How a bad monsoon could be good for India

A bad monsoon in India is the one that fails to deliver enough rain … most of the time.

This year, a lack of rainclouds could be the silver lining that the government needs. India has no place left to store more grain, and can ill afford a hefty payout to farmers for the truckloads of produce that another monsoon could produce.

The annual four-month monsoon rains begin around June 1. More than half of the country's arable land relies on the monsoon to grow the crops that help feed the world's second-biggest country by population and put India's rice and sugar on the global market.

But India's last drought was five years ago. Food stocks have swelled so much since then that government warehouses, which house the grain sold at very low prices to the poor, are overflowing. Much is wasted, rotting or eaten by rats.

The last thing that the government needs is another big crop yield.

India's harvest from the current crop year to June 2014 is forecast to be a record 263.2 million tonnes of grain, enough to give at least a tonne to every average-sized household, and nearly four times what is needed for government handouts to the poor.

The bounty is not helping India tame high food inflation because the government pays farmers generous minimum support prices, inflating its subsidy bill, and its stockpiling has kept supplies to the open market tight.

"An ample monsoon and higher production should come as good news, but yet another bout of strong rains will only add to the government's woes," said Tejinder Narang, a New Delhi-based analyst who advises some leading global trading companies.

Given the incentives to produce grains, the only thing that could stop India's farmers from landing another bumper harvest at the government's door is a drought.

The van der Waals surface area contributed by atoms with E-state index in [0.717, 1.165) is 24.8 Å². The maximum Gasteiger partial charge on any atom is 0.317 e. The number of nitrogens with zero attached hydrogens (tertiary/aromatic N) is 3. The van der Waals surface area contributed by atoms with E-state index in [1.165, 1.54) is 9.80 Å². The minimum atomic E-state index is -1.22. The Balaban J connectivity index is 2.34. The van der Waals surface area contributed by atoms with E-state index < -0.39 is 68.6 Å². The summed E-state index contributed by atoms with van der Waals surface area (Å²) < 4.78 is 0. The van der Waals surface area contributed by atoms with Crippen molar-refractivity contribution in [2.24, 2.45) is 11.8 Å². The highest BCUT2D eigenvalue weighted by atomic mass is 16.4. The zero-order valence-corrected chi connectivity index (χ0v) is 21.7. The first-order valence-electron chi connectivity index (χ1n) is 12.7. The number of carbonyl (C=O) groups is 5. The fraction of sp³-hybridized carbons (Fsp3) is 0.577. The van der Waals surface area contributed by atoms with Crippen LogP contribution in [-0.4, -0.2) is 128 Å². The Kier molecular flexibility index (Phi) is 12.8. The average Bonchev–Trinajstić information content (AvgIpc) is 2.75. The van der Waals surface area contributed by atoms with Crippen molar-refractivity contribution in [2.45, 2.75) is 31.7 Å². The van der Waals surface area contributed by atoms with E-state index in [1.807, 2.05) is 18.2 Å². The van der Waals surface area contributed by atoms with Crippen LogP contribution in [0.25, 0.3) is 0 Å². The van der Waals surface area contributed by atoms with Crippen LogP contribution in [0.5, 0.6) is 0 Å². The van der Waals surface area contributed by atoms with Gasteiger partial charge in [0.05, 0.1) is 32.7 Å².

The weather office will give its outlook for this year's monsoon in mid-April. Its predictions have been accurate in recent years, though it failed to forecast the 2009 drought.

Lack of rains, however, would hit many individual farmers hard, as dry weather conditions cut crop yields and erode incomes for farmers. They also hit fodder supplies for millions of cattle, essential for many in rural India not just for milk but also for ploughing and pulling carts.

If the government braved the possibility of a drought and nevertheless released more food from its massive stockpiles, that could help drive down prices of rice and wheat for most of India's 1.2 billion people.

Market prices of rice and wheat rose 11.42 per cent in January from a year ago, pushing up food inflation to 9.90 per cent, government data showed.

"The government has monopolised rice and wheat trade, and that is a big distortion which has led to such high levels of food subsidy and food inflation," Narang said.

The government pays 29,000 rupees ($470) per tonne for rice, a price which includes freight, storage and local taxes. For wheat, it pays local farmers 22,000 rupees (around $350) per tonne.

At the same time, the cost of buying all this grain inflates the food subsidy bill, which is already at 1.15 trillion rupees ($18.53 billion), just as Finance Minister P. Chidambaram is trying to rein in public spending.

Experts say the government should sell some of the stocks into the domestic market to bring down prices and reduce waste. Less monsoon rainfall could help mitigate the surplus.

"We have procured, we should not just stock it," said D. K. Joshi, director for south Asia at the International Food Policy Research Institute.

He said India could afford to release at least 20 million tonnes into the market, less than 10 per cent of what he expects grain production to be this year.

Even the government's own adviser on prices says [6] it should sell stocks.

"We have been recommending to the government to immediately liquidate 15-20 million tonnes of rice and wheat," said Ashok Gulati, chairman of the Commission on Agricultural Costs and Prices. "Holding onto such high stocks is unnecessary."